The Lunatic Pauper Palace: Conversation Piece

A graph in three dimensional form
A graph in three dimensional form

The blocks are a three dimensional graph, an attempt to bring thoughts about the patients into the museum. The legalities of confidentiality are such that only data over 100 years old can be looked at without permission of the patient or their family. So the central reason for the existence of the asylum is little in evidence in the museum.

Their aim is to start discussions about the outcomes for patients admitted to the asylum in C19th through the numbers represented in the graph. The blocks were shown at Glenside Hospital Museum’s  Bristol Doors Open 11 October, 2016. A large gazebo was set up for alldaybreakfast by the front door on this beautiful autumn day.

Each block represents ten men or women and is labeled by gender and coloured, green for patients who left on their own feet, ‘restored’ or ‘relieved’, grey for those who died in the asylum. The darker the colour the longer the person was in the asylum. The unpainted blocks at the far end of the table represent people who did not have a clear outcome; they were transferred to other institutions or no outcome is recorded, or they escaped! Thirteen men and one woman are given as ‘escaped’ during the 38 years covered in my study.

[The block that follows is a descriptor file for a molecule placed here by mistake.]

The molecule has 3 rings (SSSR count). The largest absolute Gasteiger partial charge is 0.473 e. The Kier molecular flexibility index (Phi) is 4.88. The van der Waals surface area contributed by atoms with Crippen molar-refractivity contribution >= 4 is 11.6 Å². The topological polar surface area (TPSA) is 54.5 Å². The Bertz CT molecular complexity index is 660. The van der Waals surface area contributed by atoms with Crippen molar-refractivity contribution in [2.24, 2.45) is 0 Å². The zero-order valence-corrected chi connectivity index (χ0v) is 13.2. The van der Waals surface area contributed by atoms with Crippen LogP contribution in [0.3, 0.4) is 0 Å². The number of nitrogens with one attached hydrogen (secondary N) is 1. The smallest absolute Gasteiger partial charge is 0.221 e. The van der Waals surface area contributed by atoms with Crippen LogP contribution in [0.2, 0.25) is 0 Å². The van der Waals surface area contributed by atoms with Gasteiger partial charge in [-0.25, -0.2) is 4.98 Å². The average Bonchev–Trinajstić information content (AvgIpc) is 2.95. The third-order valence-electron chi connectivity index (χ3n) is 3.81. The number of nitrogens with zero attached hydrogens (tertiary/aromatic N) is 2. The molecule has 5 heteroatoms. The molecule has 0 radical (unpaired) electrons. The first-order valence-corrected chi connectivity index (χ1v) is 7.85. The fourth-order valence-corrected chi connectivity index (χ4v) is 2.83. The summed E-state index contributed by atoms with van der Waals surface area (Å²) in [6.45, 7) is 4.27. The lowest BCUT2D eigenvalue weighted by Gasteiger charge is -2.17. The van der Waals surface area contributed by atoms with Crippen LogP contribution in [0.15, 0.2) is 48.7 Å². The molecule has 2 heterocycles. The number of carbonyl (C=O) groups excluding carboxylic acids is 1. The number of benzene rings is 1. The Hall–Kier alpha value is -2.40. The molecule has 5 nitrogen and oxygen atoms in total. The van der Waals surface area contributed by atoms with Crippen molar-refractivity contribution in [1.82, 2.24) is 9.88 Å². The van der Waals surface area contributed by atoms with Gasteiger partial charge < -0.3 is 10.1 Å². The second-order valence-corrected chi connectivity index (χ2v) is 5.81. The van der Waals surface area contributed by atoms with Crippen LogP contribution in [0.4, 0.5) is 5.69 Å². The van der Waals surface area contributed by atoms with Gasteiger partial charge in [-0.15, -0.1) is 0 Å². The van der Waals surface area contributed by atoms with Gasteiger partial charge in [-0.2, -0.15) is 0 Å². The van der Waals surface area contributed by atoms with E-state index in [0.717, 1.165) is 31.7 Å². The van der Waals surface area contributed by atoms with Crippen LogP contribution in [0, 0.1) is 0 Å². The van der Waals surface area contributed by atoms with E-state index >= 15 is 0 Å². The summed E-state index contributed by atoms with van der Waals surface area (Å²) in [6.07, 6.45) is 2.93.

Just looking down the table it is clear that the largest cohort is that of people who left between three months and a year of admission, beyond a year’s stay the numbers fall off quite sharply. Of those who died many did so in the first year. Most of those who stayed in the asylum for over ten years died there.

Looking down the table; from death to life
Looking down the table; from death to life

The blocks show that within the first year of being admitted, over half the patients left, but a significant proportion of those people left ‘feet first’. Just under half of the admissions were in for longer than a year. About 70% of people who left alive, left within a year, and about half of the people who died in the asylum died within their first year.

Overall during this time there were slightly fewer women than men admitted but men were more likely to die (perhaps they were more unwell on admission) and were more frequently diagnosed as suffering from ‘General Paralysis of the Insane’. Now know to be tertiary syphilis and fatal within about three years

smplaying smplayingtom

Outcome for People admitted to Bristol Asylum 1861 - 1900
Outcome for People admitted to Bristol Asylum 1861 – 1900